Inflation has a close connection with monetary policy measures such as interest rates. For instance, a central bank will increase the interest rates when inflation is high and vice versa. Usually, low interest rates act as an economic stimulus as individuals and businesses are able to spend more money.
In an economic calendar, the Consumer Price Index (CPI) and Producer Price Index (PPI) are the key types of inflation data. The CPI is a measure of price changes for foodstuff, vehicles, fuel, and other consumer goods. On the other hand, the PPI (factory-gate index) measures the price changes for items bought by producers.
Additional inflation data that you will find in an economic calendar include export & import price index and the house price index. In the US, inflation data is released by the Bureau of Labor Statistics (BLS) while the Eurostat bears that responsibility in the EU.
This kind of data shows an economy’s strength. Besides, a country’s central bank will use it to determine if it needs to amend the interest rates. For instance, when the country records low unemployment rate and high wages, its central bank may decide to increase the interest rates.
What to watch as a day trader
As a day trader, it is important to look out for the employment data from different countries. However, most people are more interested in the US nonfarm payrolls, which are released by the BLS on the first Friday of every month.
As a trader, you should look at the employment numbers with several considerations in mind. To start with, look at the previous month’s employment statistics. It will also help to identify the number of people in their formative years who are unemployed.
Wages, as well as the participation rate, are also crucial aspects that a day trader should look at when analyzing the presented data.
Other highlighted information
Other than the highlighted information, there are other events that you can find in an economic calendar. This includes, but is not limited to:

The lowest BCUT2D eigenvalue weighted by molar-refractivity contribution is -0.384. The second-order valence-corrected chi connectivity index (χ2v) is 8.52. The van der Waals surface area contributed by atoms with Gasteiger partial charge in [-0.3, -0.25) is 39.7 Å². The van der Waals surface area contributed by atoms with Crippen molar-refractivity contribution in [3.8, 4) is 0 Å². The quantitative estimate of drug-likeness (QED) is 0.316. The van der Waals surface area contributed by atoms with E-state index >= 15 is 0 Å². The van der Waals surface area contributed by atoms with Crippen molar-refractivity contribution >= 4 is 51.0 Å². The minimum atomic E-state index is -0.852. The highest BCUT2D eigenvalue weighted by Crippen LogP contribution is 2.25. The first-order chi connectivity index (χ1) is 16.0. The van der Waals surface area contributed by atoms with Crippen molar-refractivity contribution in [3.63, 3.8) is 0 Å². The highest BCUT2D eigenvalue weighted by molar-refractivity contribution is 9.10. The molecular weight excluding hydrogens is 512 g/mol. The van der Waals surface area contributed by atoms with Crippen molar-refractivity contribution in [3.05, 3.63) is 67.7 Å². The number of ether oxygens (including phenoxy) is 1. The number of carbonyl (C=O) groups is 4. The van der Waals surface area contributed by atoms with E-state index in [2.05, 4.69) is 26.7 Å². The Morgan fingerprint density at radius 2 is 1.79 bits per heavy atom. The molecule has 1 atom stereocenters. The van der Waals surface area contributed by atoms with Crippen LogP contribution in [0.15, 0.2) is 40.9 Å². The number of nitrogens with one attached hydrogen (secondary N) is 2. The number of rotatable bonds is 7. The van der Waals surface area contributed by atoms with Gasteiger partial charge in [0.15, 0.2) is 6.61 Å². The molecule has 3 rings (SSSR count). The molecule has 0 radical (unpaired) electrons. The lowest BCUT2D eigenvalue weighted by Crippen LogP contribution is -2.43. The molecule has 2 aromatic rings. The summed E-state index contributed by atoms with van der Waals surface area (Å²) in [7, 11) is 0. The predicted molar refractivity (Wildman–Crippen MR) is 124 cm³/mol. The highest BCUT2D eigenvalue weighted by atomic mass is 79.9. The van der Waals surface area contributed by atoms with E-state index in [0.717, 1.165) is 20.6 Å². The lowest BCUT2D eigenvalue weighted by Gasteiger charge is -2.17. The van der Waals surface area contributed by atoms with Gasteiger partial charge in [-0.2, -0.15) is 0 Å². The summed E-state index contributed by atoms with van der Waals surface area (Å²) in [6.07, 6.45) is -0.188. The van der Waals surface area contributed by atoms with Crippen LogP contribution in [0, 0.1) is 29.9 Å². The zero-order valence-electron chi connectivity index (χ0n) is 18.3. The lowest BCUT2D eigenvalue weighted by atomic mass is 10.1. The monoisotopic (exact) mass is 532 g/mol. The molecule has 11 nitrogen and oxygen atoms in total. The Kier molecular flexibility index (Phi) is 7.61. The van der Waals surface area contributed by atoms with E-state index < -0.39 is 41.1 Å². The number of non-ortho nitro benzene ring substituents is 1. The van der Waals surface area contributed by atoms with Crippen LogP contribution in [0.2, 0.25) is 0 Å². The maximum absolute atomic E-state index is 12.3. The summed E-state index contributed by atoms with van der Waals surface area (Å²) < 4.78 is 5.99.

- GDP data
- Consumer confidence
- Crude oil inventory
- Car sales
- Housing starts
- Industrial production
Benefits of an economic calendar
There are several benefits of an economic calendar. First, it helps them not to be caught by surprise when events come out. Without the calendar, many traders would be caught by surprise when important events like NFP and Fed decision happen.
Second, it helps you set your strategy. If you combine multiple strategies, having a calendar will help you determine the strategy to use.
For example, at times, if there is a major economic data, you can use the scalping strategy. If there is no major data, you can use swing trading strategy.
Third, it can help you analyze data. For example, as shown below, you can use data in the economic calendar to understand the trend. In this image, we see that the Bank of Japan has maintained negative interest rates since 2016.
Risks caused by high-impact data
There are multiple risks that are caused by high-impact data. For example, if the data or event comes against the expectation, there could be a lot of volatility. Some of these risks are:
- Panic selling – This happens when investors dump an asset because of the disappointing data. Because of fear, the sell-off could be severe.
- Market sell-off – At times, data could lead to a major market sell-off across asset class.
Strategies to use when using the economic calendar
There are multiple strategies that you can use when using the economic calendar. Some of these are:
- Scalping – This is a strategy where you open and close trades within a few minutes. Therefore, you can use this approach when important data comes out. The idea is to open multiple trades as the volatility intensifies.
- Pre-data trading – Another approach is to trade before the data comes out. In some cases, you will find that some assets behave someway before the data comes out. You can take advantage of these movements.
- Pending orders – Further, you can use pending orders to trade the economic calendar. The goal is to take advantage of the volatility that happens after the data comes out. For example, if the EUR/USD is trading at 1.1200, you could set a buy-stop at 1.1230 and a sell-stop at 1.1180. You should then protect these trades with a stop-loss and a take-profit. Therefore, when the data comes out, your pending order will be triggered.
- Position trading – You can also use the calendar to set long-term trades. If the Fed sounds hawkish, you could sell the EUR/USD pair and vice versa.
- Buying the rumor, selling the news – This is a strategy where a trader goes against the actual data. For example, if the NFP numbers are strong, you could sell the US dollar if the data was in line with expectations.
The economic calendar is one of the essential tools for a day trader. It is important to look at the scheduled events before trading. With that, you will have the information needed to implement your trading strategy and avoid uninformed decisions.